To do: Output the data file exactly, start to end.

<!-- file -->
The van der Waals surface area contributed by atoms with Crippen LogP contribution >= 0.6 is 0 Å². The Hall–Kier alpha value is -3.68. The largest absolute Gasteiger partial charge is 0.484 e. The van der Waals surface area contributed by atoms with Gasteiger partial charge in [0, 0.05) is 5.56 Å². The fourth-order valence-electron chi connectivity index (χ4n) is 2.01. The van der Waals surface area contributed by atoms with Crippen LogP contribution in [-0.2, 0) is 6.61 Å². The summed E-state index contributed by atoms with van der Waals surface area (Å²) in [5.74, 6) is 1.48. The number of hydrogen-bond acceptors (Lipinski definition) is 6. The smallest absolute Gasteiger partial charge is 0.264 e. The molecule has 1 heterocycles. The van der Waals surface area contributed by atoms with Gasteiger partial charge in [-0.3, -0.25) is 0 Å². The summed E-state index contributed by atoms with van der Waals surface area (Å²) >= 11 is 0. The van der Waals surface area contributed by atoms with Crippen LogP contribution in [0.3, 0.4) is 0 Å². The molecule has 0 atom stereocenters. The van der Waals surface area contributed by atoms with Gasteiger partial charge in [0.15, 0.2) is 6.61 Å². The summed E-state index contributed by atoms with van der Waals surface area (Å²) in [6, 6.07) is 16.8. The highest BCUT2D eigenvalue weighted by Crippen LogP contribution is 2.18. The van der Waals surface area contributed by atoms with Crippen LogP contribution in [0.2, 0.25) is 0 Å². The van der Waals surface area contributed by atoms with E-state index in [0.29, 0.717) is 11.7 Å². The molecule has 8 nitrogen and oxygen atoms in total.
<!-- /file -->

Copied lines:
The van der Waals surface area contributed by atoms with Crippen LogP contribution >= 0.6 is 0 Å². The Hall–Kier alpha value is -3.68. The largest absolute Gasteiger partial charge is 0.484 e. The van der Waals surface area contributed by atoms with Gasteiger partial charge in [0, 0.05) is 5.56 Å². The fourth-order valence-electron chi connectivity index (χ4n) is 2.01. The van der Waals surface area contributed by atoms with Crippen LogP contribution in [-0.2, 0) is 6.61 Å². The summed E-state index contributed by atoms with van der Waals surface area (Å²) in [5.74, 6) is 1.48. The number of hydrogen-bond acceptors (Lipinski definition) is 6. The smallest absolute Gasteiger partial charge is 0.264 e. The molecule has 1 heterocycles. The van der Waals surface area contributed by atoms with Gasteiger partial charge in [-0.3, -0.25) is 0 Å². The summed E-state index contributed by atoms with van der Waals surface area (Å²) >= 11 is 0. The van der Waals surface area contributed by atoms with Crippen LogP contribution in [0.3, 0.4) is 0 Å². The molecule has 0 atom stereocenters. The van der Waals surface area contributed by atoms with Gasteiger partial charge in [0.15, 0.2) is 6.61 Å². The summed E-state index contributed by atoms with van der Waals surface area (Å²) in [6, 6.07) is 16.8. The highest BCUT2D eigenvalue weighted by Crippen LogP contribution is 2.18. The van der Waals surface area contributed by atoms with Crippen LogP contribution in [0.2, 0.25) is 0 Å². The van der Waals surface area contributed by atoms with E-state index in [0.29, 0.717) is 11.7 Å². The molecule has 8 nitrogen and oxygen atoms in total.